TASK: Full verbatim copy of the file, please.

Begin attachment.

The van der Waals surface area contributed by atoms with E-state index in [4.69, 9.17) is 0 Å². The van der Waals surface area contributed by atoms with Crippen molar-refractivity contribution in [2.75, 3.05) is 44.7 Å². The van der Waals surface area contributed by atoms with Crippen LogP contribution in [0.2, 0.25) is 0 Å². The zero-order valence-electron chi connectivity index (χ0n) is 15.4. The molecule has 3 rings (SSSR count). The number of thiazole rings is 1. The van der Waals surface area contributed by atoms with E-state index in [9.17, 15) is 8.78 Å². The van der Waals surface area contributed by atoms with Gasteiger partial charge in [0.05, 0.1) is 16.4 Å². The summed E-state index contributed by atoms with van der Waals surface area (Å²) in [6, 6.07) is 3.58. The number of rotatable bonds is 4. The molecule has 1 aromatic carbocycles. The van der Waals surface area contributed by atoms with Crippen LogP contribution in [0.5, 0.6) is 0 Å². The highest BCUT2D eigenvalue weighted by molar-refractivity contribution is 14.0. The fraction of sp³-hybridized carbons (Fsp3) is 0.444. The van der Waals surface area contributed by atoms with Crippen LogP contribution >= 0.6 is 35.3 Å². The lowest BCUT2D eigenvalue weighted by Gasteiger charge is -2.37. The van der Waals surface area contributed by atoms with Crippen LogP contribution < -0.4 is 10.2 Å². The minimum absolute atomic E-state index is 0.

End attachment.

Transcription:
The van der Waals surface area contributed by atoms with E-state index in [4.69, 9.17) is 0 Å². The van der Waals surface area contributed by atoms with Crippen molar-refractivity contribution in [2.75, 3.05) is 44.7 Å². The van der Waals surface area contributed by atoms with Crippen LogP contribution in [0.2, 0.25) is 0 Å². The zero-order valence-electron chi connectivity index (χ0n) is 15.4. The molecule has 3 rings (SSSR count). The number of thiazole rings is 1. The van der Waals surface area contributed by atoms with E-state index in [9.17, 15) is 8.78 Å². The van der Waals surface area contributed by atoms with Gasteiger partial charge in [0.05, 0.1) is 16.4 Å². The summed E-state index contributed by atoms with van der Waals surface area (Å²) in [6, 6.07) is 3.58. The number of rotatable bonds is 4. The molecule has 1 aromatic carbocycles. The van der Waals surface area contributed by atoms with Crippen LogP contribution in [0.5, 0.6) is 0 Å². The highest BCUT2D eigenvalue weighted by molar-refractivity contribution is 14.0. The fraction of sp³-hybridized carbons (Fsp3) is 0.444. The van der Waals surface area contributed by atoms with Crippen LogP contribution >= 0.6 is 35.3 Å². The lowest BCUT2D eigenvalue weighted by Gasteiger charge is -2.37. The van der Waals surface area contributed by atoms with Crippen LogP contribution < -0.4 is 10.2 Å². The minimum absolute atomic E-state index is 0.